Another good website for cheap flights is Jumblefly. This site is good if you are flying somewhere obscure and want to check which budget airlines fly there. Simply tell it where you want to fly to and from and it will tell you who can take you.

Pay the right way

Once you've found the cheapest deal, maximise your bargain with a clever payment. With train tickets, this means buying through the right website. The Trainlineor Raileasy might help you find the cheapest fares, but both charge a £1 booking fee. However, buy your tickets direct from your train operator and there isn't usually a booking fee. To find out more about cheap train travel, see this article: Seven tips for cheaper train travel.

With flights, paying is a little more complicated. If you book a flight through one of the budget airlines such as Ryanair or Easyjet, you will be charged -amongst other things -to even pay. Try to pay with a credit card or most debit cards, for example, and you'll face fees of up to £10 per ticket. However, there is a sneaky way around this. Payments with Visa Electron cards are free. Unfortunately, that is because very few people have them.

But you can get one without having to switch bank accounts by picking up a Travelex Cash Passport. This is a prepaid Electron card. So load it up with money and then use it to pay for your flights fee-free. For more details, see my previous email on this: How to save money when paying abroad.

With your cheap Christmas travel organised, you can forget about the festive season for a couple of months. Well, at least until the shops start blasting out Slade's Merry Christmas Everybody in a few weeks' time.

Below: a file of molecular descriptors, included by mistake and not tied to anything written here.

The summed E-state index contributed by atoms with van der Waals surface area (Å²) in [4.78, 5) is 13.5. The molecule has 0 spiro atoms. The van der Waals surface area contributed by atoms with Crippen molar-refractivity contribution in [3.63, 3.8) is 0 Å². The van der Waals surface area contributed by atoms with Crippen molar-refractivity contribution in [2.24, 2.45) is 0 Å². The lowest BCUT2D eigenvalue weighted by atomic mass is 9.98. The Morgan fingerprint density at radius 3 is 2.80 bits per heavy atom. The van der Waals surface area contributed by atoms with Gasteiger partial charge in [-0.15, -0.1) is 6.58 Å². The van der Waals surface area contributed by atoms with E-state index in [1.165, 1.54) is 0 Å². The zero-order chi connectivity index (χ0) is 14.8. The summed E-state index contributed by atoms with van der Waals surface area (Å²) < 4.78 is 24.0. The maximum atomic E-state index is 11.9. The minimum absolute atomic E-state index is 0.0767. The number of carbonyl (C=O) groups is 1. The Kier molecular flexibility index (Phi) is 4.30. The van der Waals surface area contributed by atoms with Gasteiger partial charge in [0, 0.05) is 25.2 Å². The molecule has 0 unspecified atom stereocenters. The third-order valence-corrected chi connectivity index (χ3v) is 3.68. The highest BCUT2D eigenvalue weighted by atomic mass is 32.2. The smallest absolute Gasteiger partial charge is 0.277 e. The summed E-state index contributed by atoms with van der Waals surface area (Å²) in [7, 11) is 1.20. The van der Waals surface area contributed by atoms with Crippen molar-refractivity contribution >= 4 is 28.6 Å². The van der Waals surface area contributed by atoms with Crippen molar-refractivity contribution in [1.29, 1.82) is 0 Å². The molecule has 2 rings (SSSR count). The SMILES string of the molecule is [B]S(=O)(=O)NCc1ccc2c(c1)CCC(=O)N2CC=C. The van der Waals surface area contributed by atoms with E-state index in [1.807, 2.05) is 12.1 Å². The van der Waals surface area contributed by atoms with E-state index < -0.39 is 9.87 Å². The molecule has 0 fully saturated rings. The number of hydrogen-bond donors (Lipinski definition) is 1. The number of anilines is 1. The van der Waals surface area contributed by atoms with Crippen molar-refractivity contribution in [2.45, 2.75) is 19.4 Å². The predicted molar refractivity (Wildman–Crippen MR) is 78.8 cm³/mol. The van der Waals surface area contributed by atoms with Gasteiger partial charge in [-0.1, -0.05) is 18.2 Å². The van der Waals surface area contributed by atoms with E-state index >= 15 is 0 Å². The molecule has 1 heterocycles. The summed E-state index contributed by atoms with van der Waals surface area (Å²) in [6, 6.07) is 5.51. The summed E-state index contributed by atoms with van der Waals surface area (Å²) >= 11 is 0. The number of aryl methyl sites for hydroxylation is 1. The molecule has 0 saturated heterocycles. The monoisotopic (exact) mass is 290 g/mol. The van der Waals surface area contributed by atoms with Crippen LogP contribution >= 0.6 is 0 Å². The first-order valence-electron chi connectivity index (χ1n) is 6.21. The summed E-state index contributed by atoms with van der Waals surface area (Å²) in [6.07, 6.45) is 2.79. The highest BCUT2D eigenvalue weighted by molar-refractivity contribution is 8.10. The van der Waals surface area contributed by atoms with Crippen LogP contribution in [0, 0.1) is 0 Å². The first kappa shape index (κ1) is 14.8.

Our recommended article for this week:

False dawn for 'easy' mortgages

HSBC has announced a new two-year deal offering borrowers an initial mortgage rate of just 1.99%. But as with all financial products, the devil's in the detail, says Tim Bennett.

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Ruth Jackson-Kirby

Ruth Jackson-Kirby is a freelance personal finance journalist with 17 years’ experience, writing about everything from savings and credit cards to pensions, property and pet insurance. 

Ruth started her career at MoneyWeek after graduating with an MA from the University of St Andrews, and she continues to contribute regular articles to our personal finance section. After leaving MoneyWeek she went on to become deputy editor of Moneywise before becoming a freelance journalist.

Ruth writes regularly for national publications including The Sunday Times, The Times, The Mail on Sunday and Good Housekeeping among many other titles both online and offline.